This study reports the results of the use of epidemiological data in determining priorities for designing safer agricultural equipment. A household survey was undertaken to study the morbidity patterns in a group of nine villages outside Delhi comprising a population of 25,000 persons (3500 families). Every family was visited once every two weeks to determine cases of morbidity. The injury data were analyzed in depth for all agricultural injury cases. The survey was continued for one year. Based on this data the fodder cutting machine and grain threshing machine were selected for improvements in the design for ensuring safer working conditions.
Two designs of the fodder cutting machine have been evolved: one for retrofitting the existing units and the second is an attempt at a completely new design. The designs are based on the understanding that passive measures are likely to be more successful in rural areas. It is expected that users will not actively undertake specific actions to increase safety every time they use the machine. Ergonomic principles have been used to make the work easier so that uncomfortable postures are not u ed.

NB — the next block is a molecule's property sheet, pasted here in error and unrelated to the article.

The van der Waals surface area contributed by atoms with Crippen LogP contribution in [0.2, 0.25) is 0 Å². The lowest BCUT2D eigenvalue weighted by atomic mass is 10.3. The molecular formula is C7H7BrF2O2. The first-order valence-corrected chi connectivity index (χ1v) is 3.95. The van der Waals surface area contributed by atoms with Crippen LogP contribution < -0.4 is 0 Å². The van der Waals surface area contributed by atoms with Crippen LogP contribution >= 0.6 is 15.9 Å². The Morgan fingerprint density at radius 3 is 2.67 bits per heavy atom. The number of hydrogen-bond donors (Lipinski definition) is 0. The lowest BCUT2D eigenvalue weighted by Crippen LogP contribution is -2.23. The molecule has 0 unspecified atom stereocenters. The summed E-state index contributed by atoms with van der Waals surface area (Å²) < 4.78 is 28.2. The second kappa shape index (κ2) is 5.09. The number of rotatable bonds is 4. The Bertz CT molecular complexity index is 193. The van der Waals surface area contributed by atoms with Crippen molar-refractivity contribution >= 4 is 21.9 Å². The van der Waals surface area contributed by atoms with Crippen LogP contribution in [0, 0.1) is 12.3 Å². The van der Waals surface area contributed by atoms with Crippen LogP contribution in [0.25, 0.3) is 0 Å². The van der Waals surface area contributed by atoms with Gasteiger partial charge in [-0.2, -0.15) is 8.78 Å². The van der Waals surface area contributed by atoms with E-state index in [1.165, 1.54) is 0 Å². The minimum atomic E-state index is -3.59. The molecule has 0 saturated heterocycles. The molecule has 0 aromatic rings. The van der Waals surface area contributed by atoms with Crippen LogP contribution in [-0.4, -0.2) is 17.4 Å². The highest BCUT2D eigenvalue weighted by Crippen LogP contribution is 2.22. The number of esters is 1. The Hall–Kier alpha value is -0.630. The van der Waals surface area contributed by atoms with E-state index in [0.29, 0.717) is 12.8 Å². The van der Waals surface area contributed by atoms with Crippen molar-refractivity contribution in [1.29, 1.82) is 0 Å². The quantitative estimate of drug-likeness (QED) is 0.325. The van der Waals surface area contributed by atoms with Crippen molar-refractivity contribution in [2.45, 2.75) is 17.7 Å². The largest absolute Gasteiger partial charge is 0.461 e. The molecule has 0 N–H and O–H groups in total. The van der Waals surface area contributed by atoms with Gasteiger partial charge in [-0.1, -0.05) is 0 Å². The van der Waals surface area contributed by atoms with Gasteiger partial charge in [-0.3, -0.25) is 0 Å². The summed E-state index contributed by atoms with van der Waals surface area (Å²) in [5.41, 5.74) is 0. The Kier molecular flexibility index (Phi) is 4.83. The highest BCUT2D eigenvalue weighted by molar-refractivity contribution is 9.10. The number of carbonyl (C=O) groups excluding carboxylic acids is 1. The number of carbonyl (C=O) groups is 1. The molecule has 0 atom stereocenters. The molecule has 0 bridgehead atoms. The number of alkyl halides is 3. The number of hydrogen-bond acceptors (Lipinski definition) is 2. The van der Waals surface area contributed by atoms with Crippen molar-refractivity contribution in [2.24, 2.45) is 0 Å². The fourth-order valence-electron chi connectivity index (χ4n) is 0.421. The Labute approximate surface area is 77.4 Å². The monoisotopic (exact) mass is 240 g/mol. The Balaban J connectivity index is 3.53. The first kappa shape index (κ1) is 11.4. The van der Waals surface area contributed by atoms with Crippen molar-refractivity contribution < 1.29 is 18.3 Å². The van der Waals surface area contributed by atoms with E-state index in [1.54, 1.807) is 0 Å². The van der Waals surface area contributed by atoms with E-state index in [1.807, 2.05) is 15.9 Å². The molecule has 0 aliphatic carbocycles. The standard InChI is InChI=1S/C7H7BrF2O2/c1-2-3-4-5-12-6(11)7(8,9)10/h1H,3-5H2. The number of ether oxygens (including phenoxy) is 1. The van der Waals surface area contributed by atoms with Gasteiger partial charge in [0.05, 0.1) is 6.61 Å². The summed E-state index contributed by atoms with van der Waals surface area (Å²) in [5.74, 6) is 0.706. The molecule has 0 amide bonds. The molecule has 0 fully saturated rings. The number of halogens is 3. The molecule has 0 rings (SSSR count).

The paper also details our experience in evolving the acceptability of new designs among the farmers. In addition, we also relate our experiences in trying to introduce improvements in designs among the local manufacturers.
JOURNAL AND NATIONAL LIBRARY OF MEDICINE ID#
JOURNAL: J Occup Accid. 1990; 12: 151.
Note: Journal of Occupational Accidents.NLOM ID#: No ID #.
This document was extracted from the CDC-NIOSH Epidemiology of Farm Related Injuries: Bibliography With Abstracts, U.S. Department of Health and Human Services, Public Health Service, Centers for Disease Control, National Institute for Occupational Safety and Health.
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